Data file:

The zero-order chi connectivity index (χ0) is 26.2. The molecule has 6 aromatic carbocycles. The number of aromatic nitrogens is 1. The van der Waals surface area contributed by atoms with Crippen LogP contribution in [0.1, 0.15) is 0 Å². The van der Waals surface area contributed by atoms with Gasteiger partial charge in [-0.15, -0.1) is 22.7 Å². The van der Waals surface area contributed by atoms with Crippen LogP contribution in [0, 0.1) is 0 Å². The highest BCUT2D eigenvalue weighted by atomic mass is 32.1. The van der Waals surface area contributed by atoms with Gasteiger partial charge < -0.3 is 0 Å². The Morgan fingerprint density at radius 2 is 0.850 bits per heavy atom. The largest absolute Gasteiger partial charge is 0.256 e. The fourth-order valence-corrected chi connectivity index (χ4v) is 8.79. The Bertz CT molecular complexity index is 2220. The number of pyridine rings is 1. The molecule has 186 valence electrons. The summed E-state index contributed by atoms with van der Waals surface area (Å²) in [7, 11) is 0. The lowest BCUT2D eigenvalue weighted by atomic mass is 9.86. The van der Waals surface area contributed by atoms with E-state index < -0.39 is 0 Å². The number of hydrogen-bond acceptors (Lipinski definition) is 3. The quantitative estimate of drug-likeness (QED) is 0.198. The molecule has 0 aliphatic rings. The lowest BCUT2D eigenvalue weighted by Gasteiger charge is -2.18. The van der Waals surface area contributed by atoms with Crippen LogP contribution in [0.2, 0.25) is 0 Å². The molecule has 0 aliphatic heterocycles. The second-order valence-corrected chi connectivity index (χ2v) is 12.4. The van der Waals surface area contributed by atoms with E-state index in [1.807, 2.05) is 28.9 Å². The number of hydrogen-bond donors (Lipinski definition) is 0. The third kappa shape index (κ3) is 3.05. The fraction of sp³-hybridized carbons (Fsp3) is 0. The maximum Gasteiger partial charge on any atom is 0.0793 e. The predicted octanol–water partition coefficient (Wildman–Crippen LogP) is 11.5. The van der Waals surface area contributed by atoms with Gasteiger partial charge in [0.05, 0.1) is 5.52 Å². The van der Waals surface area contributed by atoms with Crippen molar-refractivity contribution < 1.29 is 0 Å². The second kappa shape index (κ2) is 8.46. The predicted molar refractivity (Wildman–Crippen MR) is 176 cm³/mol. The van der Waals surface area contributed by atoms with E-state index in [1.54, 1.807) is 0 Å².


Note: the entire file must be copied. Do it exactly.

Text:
The zero-order chi connectivity index (χ0) is 26.2. The molecule has 6 aromatic carbocycles. The number of aromatic nitrogens is 1. The van der Waals surface area contributed by atoms with Crippen LogP contribution in [0.1, 0.15) is 0 Å². The van der Waals surface area contributed by atoms with Gasteiger partial charge in [-0.15, -0.1) is 22.7 Å². The van der Waals surface area contributed by atoms with Crippen LogP contribution in [0, 0.1) is 0 Å². The highest BCUT2D eigenvalue weighted by atomic mass is 32.1. The van der Waals surface area contributed by atoms with Gasteiger partial charge < -0.3 is 0 Å². The Morgan fingerprint density at radius 2 is 0.850 bits per heavy atom. The largest absolute Gasteiger partial charge is 0.256 e. The fourth-order valence-corrected chi connectivity index (χ4v) is 8.79. The Bertz CT molecular complexity index is 2220. The number of pyridine rings is 1. The molecule has 186 valence electrons. The summed E-state index contributed by atoms with van der Waals surface area (Å²) in [7, 11) is 0. The lowest BCUT2D eigenvalue weighted by atomic mass is 9.86. The van der Waals surface area contributed by atoms with E-state index < -0.39 is 0 Å². The number of hydrogen-bond acceptors (Lipinski definition) is 3. The quantitative estimate of drug-likeness (QED) is 0.198. The molecule has 0 aliphatic rings. The lowest BCUT2D eigenvalue weighted by Gasteiger charge is -2.18. The van der Waals surface area contributed by atoms with Crippen LogP contribution in [0.2, 0.25) is 0 Å². The molecule has 0 aliphatic heterocycles. The second-order valence-corrected chi connectivity index (χ2v) is 12.4. The van der Waals surface area contributed by atoms with E-state index in [1.807, 2.05) is 28.9 Å². The number of hydrogen-bond donors (Lipinski definition) is 0. The third kappa shape index (κ3) is 3.05. The fraction of sp³-hybridized carbons (Fsp3) is 0. The maximum Gasteiger partial charge on any atom is 0.0793 e. The predicted octanol–water partition coefficient (Wildman–Crippen LogP) is 11.5. The van der Waals surface area contributed by atoms with Gasteiger partial charge in [0.05, 0.1) is 5.52 Å². The van der Waals surface area contributed by atoms with Crippen molar-refractivity contribution < 1.29 is 0 Å². The second kappa shape index (κ2) is 8.46. The predicted molar refractivity (Wildman–Crippen MR) is 176 cm³/mol. The van der Waals surface area contributed by atoms with E-state index in [1.54, 1.807) is 0 Å².